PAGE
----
Sound, in outdoor places—the hum of an all terrain vehicle, the whistle of birdcall—the sound of voices, carries the story.

It’s all music.

A phrase popped into my head upon waking this morning, one of those dream-state ideas. I wrote it down and googled it. It captures the essence of what I’m getting at here, even though I cannot find an exactly-perfect translation.

altopassante

It’s something like:

flying high. Traveling fast. Tall travel; passing height. Tall passer; passing over, at a height.

And so, this phrase that came to me, will do by way of explanation. #altopassante

A couple of years ago I sat for coffee on Granville Island in Vancouver with a dear friend and we, David and I, discussed this very topic. David and I met as undergraduate students in a post-colonial literature class run by the English Department at the University of British Columbia and was taught by the very smart Aruna Srivastava. Neither David nor I was an English major: I was an Urban Geography student (before Architecture) and David studied Music.

Somewhere in years after that Commonwealth Lit class, those interests of literature, geography and music came together in my work.

This made coffee with David the perfect setup to stumble into a deeper awareness of my involvement with music in literature. David drew a further understanding out of my thought process and made the music make sense to me, at it relates to my own creative process of writing. And I’m thinking of him now as I write this post about waking up with “altopassante” on my mind, because even though he would say “you totally made up that word!” I know David gets the core concept of this flow between music and literature, because he taught it to me.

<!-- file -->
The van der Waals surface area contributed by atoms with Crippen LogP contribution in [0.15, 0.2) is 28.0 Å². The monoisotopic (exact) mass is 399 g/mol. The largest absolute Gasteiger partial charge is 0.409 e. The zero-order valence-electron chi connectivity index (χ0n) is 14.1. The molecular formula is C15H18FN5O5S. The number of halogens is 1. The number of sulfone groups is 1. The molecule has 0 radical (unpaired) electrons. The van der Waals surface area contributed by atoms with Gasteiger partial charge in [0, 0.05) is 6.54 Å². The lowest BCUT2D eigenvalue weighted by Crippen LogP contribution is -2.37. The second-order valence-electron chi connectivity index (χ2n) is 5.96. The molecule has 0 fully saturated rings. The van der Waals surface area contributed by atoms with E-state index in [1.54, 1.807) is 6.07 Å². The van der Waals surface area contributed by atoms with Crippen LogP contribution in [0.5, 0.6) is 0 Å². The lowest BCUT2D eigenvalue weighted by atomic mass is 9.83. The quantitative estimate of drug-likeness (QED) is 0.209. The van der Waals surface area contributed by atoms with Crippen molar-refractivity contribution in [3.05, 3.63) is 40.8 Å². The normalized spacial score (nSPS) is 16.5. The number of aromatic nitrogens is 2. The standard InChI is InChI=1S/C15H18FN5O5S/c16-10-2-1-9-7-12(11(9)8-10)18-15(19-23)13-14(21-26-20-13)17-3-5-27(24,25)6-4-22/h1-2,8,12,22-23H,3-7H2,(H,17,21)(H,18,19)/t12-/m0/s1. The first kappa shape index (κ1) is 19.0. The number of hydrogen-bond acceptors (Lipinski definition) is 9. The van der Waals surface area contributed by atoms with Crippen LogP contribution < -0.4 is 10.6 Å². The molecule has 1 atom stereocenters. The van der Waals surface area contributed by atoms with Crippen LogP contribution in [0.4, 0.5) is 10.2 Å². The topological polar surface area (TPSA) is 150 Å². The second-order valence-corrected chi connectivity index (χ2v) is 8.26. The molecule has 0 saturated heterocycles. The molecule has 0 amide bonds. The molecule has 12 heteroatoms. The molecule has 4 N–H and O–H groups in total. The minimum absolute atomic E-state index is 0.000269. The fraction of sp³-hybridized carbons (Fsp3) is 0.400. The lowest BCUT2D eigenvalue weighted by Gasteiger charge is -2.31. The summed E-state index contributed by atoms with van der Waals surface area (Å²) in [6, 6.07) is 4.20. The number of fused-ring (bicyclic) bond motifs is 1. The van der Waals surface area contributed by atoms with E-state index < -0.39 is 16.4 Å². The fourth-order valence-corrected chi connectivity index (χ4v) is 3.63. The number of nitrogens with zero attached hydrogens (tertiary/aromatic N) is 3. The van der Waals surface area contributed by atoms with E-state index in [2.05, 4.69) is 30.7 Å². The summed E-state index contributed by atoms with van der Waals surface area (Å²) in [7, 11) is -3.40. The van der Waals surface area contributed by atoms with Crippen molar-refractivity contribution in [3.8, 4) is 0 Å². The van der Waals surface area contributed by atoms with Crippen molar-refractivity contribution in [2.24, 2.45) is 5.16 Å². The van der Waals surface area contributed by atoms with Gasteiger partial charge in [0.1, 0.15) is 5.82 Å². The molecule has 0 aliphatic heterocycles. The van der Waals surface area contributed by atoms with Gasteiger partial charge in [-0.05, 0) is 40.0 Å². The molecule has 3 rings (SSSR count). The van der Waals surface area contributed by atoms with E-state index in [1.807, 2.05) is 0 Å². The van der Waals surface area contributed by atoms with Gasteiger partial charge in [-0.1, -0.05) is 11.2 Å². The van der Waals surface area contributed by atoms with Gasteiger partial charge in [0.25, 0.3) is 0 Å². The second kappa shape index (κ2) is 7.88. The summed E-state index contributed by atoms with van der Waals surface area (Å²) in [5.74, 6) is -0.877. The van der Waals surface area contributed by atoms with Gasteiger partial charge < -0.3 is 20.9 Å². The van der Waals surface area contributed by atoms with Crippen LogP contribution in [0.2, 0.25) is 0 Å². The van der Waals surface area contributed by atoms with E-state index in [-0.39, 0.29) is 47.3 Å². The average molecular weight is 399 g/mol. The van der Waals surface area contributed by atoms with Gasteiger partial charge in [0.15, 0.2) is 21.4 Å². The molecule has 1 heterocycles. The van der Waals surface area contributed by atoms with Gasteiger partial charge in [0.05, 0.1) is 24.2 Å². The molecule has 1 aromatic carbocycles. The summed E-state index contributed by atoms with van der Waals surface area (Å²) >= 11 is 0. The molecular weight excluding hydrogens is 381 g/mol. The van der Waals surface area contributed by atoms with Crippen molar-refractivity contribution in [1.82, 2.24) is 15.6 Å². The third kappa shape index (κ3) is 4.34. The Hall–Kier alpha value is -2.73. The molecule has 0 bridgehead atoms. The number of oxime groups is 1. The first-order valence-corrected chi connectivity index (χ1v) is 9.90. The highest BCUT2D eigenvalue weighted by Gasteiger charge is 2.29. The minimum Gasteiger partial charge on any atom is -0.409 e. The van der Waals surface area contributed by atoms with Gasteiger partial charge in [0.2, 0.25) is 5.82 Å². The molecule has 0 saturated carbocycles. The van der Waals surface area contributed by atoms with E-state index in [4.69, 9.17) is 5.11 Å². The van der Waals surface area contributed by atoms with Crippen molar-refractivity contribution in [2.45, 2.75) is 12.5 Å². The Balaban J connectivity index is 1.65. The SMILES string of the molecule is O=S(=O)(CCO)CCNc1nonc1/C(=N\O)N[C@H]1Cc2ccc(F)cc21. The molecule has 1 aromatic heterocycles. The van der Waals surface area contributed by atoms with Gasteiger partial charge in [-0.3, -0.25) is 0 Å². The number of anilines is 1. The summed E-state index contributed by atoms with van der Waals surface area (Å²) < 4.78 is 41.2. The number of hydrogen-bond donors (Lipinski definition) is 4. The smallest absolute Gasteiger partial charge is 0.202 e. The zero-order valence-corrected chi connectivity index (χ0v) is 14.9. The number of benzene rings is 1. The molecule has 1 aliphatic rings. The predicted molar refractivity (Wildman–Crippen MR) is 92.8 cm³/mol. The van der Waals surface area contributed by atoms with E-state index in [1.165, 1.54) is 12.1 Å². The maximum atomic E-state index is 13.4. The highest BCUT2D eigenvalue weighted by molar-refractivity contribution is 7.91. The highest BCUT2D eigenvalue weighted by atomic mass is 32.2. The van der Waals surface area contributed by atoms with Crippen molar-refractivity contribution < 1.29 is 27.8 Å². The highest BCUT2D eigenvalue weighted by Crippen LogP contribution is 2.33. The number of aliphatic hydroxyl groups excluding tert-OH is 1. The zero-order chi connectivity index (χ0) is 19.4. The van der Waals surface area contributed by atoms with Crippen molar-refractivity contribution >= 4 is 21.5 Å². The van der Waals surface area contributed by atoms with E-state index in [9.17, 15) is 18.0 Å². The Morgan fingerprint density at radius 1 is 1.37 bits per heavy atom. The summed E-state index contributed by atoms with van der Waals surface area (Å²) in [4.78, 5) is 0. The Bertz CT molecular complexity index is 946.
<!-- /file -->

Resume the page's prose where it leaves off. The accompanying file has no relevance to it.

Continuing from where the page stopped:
This is the music that takes characters to that “altopassante” place, that drives a story to a height and then drops, air-pressure-like, to indicate conflict; that rises again with that “altopassante” energy, to arrive us in a newer and clearer place.

This is the music of The Erenwine Agenda:

 

Jascha Heifetz, Bach’s Chaconne from Partita No 2 in D minor 

 Norah Jones, Come Away With Me

Anoushka Shankar, Rise

Psy, Gangnam Style (강남스타일) M/V

Rhos Male Voice Choir – Music From The Welsh Mines

Celia Cruz, Para Decirte Adios

Pat Benatar, Love Is A Battlefield

Bobby McFerrin, Don’t Worry Be Happy

Anna Tomowa-Sintow, Mozart’s Requiem 

Barbara Bonney, Schubert’s Ave Maria

Julia Fischer, Vivaldi’s Four Seasons

 

Enjoy!

-Maia

www.maiakumarigilman.com

New Book Alert!

Social media post The Erenwine Agenda

I’m excited to announce that my novel, The Erenwine Agenda, is now available for pre-order on Amazon!

This is the short description:

An intern architectural designer takes on the natural gas industry.

This is the little-bit-longer description:

Amalia Erenwine—an environmental activist working in New York City as an architectural intern—takes on the natural gas industry in this new book by Maia Kumari Gilman. Amalia rails against the underwriting of her employer’s work by a natural gas company involved with fracking. She clashes with the gas company’s petroleum geologist, executive Mark Stone—and yet, a hurricane of personal and continental proportions triggers the two of them to open their minds to a new world view.

Have a look, buy, bookmark and share. This is ecofiction that wants to roll out well before Earth Day, so please help the book along with a good word online. And for those who are wondering: the book encompasses a spectrum of politics and possibility. There is room for everyone here. ❤

Thank you!

More information can be found here: https://www.linkedin.com/pulse/new-book-release-erenwine-agenda-maia-kumari-gilman

I’m excited…did I say that already?!

-Maia 🙂